train\$Gender[train\$Gender==""] <- NA
# Check the frequency of missing values
table(is.na(train\$Gender))

# TRUE indicates number of missing values

train\$Married[train\$Married==""] <- NA
table(is.na(train\$Married))

train\$Dependents[train\$Dependents==""] <- NA
table(is.na(train\$Dependents))

train\$Education[train\$Education==""] <- NA
table(is.na(train\$Education))

train\$Self_Employed[train\$Self_Employed==""] <- NA
table(is.na(train\$Self_Employed))

train\$ApplicantIncome[train\$ApplicantIncome==""] <- NA
table(is.na(train\$ApplicantIncome))

train\$CoapplicantIncome[train\$CoapplicantIncome==""] <- NA
table(is.na(train\$CoapplicantIncome))

train\$LoanAmount[train\$LoanAmount==""] <- NA
table(is.na(train\$LoanAmount))

train\$Loan_Amount_Term[train\$Loan_Amount_Term==""] <- NA
table(is.na(train\$Loan_Amount_Term))

train\$Credit_History[train\$Credit_History==""] <- NA
table(is.na(train\$Credit_History))

train\$Property_Area[train\$Property_Area==""] <- NA
table(is.na(train\$Property_Area))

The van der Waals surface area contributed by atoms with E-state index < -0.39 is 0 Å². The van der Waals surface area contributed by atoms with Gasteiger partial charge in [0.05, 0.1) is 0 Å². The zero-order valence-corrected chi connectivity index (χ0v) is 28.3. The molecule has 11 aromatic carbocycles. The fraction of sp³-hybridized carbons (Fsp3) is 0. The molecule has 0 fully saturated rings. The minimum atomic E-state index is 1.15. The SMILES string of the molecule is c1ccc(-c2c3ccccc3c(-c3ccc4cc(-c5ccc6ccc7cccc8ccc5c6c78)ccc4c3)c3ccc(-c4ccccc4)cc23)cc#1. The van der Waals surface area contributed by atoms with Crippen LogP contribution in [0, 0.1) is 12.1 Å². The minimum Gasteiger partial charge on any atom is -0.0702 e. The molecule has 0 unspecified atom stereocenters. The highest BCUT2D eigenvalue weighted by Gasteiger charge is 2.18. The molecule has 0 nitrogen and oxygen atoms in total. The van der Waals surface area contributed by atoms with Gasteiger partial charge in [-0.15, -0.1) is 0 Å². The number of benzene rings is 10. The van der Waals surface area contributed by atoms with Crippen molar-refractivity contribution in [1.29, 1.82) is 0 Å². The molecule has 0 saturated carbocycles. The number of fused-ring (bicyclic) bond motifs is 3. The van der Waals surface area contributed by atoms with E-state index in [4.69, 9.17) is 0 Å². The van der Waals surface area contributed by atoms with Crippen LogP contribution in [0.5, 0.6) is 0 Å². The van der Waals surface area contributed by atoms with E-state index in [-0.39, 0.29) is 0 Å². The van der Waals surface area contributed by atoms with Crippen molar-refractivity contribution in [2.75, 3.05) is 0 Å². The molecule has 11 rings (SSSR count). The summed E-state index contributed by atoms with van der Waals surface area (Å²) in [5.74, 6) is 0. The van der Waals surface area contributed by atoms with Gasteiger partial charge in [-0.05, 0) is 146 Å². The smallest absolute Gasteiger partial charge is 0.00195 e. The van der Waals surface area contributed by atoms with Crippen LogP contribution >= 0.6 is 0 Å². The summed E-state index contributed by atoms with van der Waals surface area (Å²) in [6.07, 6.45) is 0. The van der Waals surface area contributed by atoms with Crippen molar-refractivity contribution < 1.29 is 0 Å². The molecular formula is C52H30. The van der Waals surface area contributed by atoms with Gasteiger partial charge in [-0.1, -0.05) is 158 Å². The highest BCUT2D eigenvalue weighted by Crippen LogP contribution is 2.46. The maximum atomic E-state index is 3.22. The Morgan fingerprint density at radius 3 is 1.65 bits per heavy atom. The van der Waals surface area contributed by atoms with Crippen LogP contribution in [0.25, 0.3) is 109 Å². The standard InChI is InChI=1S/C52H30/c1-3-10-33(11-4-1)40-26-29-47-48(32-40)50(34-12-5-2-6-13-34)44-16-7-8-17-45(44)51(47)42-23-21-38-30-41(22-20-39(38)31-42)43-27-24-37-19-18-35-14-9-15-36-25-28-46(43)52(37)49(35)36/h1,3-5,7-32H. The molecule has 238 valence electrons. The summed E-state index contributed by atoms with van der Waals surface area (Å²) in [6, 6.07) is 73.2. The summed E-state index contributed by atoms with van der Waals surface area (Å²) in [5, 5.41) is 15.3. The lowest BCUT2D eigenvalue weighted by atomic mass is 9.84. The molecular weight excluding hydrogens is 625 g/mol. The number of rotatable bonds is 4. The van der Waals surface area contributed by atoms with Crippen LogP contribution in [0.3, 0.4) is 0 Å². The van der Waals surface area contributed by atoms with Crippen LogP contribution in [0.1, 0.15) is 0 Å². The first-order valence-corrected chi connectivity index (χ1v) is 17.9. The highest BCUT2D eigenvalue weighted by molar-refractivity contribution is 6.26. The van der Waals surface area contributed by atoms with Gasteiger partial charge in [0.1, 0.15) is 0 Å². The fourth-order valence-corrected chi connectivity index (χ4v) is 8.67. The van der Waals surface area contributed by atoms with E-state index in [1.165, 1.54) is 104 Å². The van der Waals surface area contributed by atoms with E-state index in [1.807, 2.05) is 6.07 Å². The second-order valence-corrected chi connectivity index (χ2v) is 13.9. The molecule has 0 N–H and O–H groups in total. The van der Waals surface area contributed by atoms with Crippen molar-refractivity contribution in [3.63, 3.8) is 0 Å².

## Missing values for test data

# missing values analysis
# the dataset has space as missing value rather than NA value. R doesn't consider space as missing values.
# Therefore we have to give command to R that 'space' is a missing value in the dataset
# Thereforea replace 'space' with NA

test\$Gender[test\$Gender==""] <- NA
# Check the frequency of missing values
table(is.na(test\$Gender))

# TRUE indicates number of missing values

test\$Married[test\$Married==""] <- NA
table(is.na(test\$Married))

test\$Dependents[test\$Dependents==""] <- NA
table(is.na(test\$Dependents))

test\$Education[test\$Education==""] <- NA
table(is.na(test\$Education))

test\$Self_Employed[test\$Self_Employed==""] <- NA
table(is.na(test\$Self_Employed))

test\$ApplicantIncome[test\$ApplicantIncome==""] <- NA
table(is.na(test\$ApplicantIncome))

test\$CoapplicantIncome[test\$CoapplicantIncome==""] <- NA
table(is.na(test\$CoapplicantIncome))